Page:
Most years at Christmas, I write a column about an especially gifted person with a moving message that fits the season. This year’s column features an indomitable 10-year-old boy, Christopher Duffley of Manchester, New Hampshire, who in 2001 was born permanently blind, weighed 28 ounces, spent seven months in a hospital, and later was diagnosed with autism.
A Youtube video featuring this improbable singing talent at last check had more than 160,000 views. (now, almost 10,000,000 million views through 2021.)
“(Christopher) is the child of my brother and his girlfriend,” said adoptive mother Christine Duffley in a telephone interview. “On September 11, 2001, the State of Florida took custody of Christopher away from his mother, who had been a drug user.”
Around that time, she said, God seemed to place her little nephew on her heart. She asked about him with the State of Florida, learned of his many physical challenges, and met ten-month-old Christopher in early 2002. By then, he had double pneumonia. The Duffleys ended up adopting Christopher later that year.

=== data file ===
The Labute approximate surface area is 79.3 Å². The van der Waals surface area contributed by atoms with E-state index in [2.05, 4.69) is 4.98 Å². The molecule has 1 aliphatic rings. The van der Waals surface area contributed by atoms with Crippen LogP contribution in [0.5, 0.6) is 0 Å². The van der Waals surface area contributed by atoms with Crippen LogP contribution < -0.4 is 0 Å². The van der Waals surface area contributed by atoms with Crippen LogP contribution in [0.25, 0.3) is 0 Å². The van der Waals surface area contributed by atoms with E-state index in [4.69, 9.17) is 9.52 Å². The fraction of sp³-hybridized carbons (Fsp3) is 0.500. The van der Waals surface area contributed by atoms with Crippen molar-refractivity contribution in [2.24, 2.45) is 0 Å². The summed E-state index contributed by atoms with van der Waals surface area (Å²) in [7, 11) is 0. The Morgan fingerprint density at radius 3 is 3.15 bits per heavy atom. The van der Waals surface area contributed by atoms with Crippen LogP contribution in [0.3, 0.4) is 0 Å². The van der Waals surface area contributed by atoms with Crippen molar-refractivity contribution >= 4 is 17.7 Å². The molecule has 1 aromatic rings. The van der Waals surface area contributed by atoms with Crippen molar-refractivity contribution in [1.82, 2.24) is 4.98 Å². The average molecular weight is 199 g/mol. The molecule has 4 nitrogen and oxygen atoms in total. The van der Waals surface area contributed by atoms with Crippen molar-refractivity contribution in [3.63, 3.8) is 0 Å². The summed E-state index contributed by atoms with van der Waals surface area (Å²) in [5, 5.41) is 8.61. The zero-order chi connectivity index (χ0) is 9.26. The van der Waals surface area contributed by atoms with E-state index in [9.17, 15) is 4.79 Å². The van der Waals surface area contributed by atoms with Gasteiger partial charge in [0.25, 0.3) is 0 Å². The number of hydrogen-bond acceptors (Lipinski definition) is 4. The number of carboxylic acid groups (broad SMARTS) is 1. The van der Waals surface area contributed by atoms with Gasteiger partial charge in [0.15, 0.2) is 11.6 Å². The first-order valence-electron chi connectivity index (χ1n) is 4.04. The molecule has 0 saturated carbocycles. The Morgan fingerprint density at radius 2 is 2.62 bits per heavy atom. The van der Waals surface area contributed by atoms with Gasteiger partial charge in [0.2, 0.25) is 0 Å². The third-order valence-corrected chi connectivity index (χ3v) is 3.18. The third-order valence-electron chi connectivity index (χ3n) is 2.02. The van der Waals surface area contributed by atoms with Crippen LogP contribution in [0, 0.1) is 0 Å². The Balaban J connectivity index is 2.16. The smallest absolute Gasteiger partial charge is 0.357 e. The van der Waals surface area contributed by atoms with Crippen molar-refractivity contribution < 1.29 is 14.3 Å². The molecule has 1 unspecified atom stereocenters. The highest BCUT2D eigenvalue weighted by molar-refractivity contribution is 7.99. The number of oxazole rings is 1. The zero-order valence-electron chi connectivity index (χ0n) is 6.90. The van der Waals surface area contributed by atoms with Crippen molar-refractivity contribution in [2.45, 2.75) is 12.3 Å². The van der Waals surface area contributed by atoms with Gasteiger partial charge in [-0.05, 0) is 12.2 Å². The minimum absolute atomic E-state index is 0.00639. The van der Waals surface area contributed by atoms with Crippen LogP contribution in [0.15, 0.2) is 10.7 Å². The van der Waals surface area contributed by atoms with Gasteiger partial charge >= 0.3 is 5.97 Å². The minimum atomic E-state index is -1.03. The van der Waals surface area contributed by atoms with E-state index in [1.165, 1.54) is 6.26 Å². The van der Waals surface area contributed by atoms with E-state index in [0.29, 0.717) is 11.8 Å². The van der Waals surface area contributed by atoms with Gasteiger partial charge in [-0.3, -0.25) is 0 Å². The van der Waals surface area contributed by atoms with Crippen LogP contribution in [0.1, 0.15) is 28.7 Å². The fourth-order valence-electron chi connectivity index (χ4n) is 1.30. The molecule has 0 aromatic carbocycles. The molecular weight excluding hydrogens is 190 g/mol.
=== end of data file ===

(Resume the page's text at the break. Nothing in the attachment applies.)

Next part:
“Without sight, you can’t process the world like everyone else,” said Duffley. “Christopher had a developmental delay and he repeated sounds. He didn’t talk in conversations until first grade. Music therapy is what opened those doors to greater communication. (Even today) you don’t hold ‘normal’ conversations with him, but you can have one.”
The music therapist discovered Christopher had perfect pitch: for example, he could sing on key and play simple piano tunes without being taught. At age 7, he began singing for crowds and ultimately performed the inspiring song so many visiting Youtube have heard: “Open the Eyes of My Heart, Lord.” You can access the song here on You Tube.
Said Duffley, a devout Christian, “People seeing and hearing his singing often are overwhelmed, amazed, and have tears of joy. It’s not so much because he’s blind, but also it’s his story, the (singing) gift he possesses, and he helps us focus through his singing on what really matters in life.”
It was only two years ago when a doctor first diagnosed autism. Just last year, Christopher met his birth mother for the first time and emotional healing has begun taking place on that side of the family.
What does she like best about her talented son? “What I like best is his unconditional love,” she said.